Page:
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for the betterment of the ecosystem

Social entrepreneurship is an approach towards solving emerging needs in a sustainable manner through business while impacting the communities, our environment and likes of the people towards a more caring and inclusive Singapore. As a Social Enterprise Advocate, raiSE is pushing boundaries for the betterment of the ecosystem of change-makers as they excel and continue to contribute to Singapore’s economic growth.


social enterprises


building the social
enterprise ecosystem





“I would personally appeal to corporate decision makers to make Social Enterprises a part of their company’s sustainability journey.”

A Message from the Chairman’s Desk

In addition to our “day job”, most of us look for a higher purpose in life by contributing in different ways to the community at large. For many self-motivated and tenacious individuals, they choose to address a specific need “to do good” in a structured manner: by setting up a Social Enterprise (SE) to sustainably impact the community, its people and the environment.

In my 4 years of helming the Board at raiSE, it is the interaction with these social entrepreneurs that has been most fulfilling and rewarding. Their passion to help the less fortunate and their hunger for innovative ways to do so, have not only impressed me but also the rest of my fellow Board members and other stake holders of raiSE. At this juncture, I would like to place on record my appreciation for the counsel and contributions of my fellow Board members and officials from the Ministry of Social and Family Development (MSF), Tote Board and the National Council for Social Service (NCSS). We rarely succeed alone; the value of our work is directly attributed to the good men and women that we work with.

While I am encouraged by the milestones that raiSE has achieved, the potential of any organization’s spirit and ability to make a positive impact on society is like an elastic band, the more you stretch its potential, the greater the outcomes. I applaud the management and team at raiSE for always pushing the boundaries, especially since we are at the epicenter of a nascent eco-system.

Enhancing the Sector

It is noteworthy to mention that a recent internal review concluded on 31 March 2019 presented that 60% of raiSE’s Social Enterprise members accounted for approximately S$ 80 million in revenue. This ability to correlate both the social and financial value of Social Enterprises, legitimizes their claim of a ‘double bottom-line’.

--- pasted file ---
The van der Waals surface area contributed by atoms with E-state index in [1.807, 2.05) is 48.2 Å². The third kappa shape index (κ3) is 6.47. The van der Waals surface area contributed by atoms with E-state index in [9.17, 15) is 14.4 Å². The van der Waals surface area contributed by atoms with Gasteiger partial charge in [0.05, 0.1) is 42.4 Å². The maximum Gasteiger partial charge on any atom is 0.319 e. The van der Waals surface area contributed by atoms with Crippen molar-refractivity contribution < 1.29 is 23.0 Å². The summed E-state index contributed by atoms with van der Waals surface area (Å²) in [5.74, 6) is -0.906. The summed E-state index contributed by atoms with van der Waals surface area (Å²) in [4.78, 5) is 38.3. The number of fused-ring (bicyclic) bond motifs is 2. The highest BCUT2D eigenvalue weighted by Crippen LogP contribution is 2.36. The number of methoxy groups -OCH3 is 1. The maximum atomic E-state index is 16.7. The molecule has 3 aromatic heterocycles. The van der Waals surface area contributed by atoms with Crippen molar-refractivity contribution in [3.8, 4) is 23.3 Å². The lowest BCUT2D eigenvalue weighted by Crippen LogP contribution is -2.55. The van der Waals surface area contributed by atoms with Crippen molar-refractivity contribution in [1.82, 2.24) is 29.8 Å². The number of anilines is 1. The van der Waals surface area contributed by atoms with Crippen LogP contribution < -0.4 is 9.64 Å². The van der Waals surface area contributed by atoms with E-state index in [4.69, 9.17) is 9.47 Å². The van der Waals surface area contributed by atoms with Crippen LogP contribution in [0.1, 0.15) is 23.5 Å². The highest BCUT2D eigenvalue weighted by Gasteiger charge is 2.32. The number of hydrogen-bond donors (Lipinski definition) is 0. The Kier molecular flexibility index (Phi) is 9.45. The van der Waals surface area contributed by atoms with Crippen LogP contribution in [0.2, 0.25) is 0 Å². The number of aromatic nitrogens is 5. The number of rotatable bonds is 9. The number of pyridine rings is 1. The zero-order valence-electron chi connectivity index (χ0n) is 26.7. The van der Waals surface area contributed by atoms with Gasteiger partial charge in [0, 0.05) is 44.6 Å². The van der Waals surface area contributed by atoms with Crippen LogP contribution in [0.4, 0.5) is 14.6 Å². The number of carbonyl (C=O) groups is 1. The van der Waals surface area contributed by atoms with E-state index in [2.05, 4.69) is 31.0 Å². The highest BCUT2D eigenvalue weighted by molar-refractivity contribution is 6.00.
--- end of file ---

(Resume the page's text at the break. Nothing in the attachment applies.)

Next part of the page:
Since value and measurement go hand in hand; we have taken active steps in 2018 to tighten our membership framework and collect relevant data during the membership renewal process so that the credibility of the sector is maintained. Through the analysis of the data collected, we have expanded our social impact indicators to be representative of the emerging needs that our members have been addressing; environmental indicators are an example of impact areas that we are now evaluating.

Deepening Capabilities

Given the objective of being enterprise first, Social Enterprises need to be financially sustainable for them to solve some of our society’s pressing issues. At raiSE, we focus our resources on deepening the capabilities of our members so that they continue to grow their social impact and contribute to Singapore’s economic growth.

The funding gaps of these social enterprises have been addressed through our newly introduced raiSE Impact Finance Plus (RIF+) investment fund, to accelerate their development not only through monetary means but also through the provision of capacity building support as we play the role of a Venture builder.

The funding gaps of these Social Enterprises to some extent, have been addressed through our newly introduced raiSE Impact Finance Plus (RIF+) investment fund; accelerating their development not only through monetary means but also through the provision of capacity building support as we play the role of a Venture Builder.

The introduction of the SE Fellowship Programme helped propel several growth-stage companies towards financial sustainability as the matching of senior corporate professionals to these Social Enterprises has given them the much-needed dedicated support they require to excel in a sustainable manner. Following the success of the pilot-run which saw the turnaround of five such Social Enterprises that not only scaled up financially but also increased their social impact, we are now working on formalizing the programme to assist more Social Enterprises.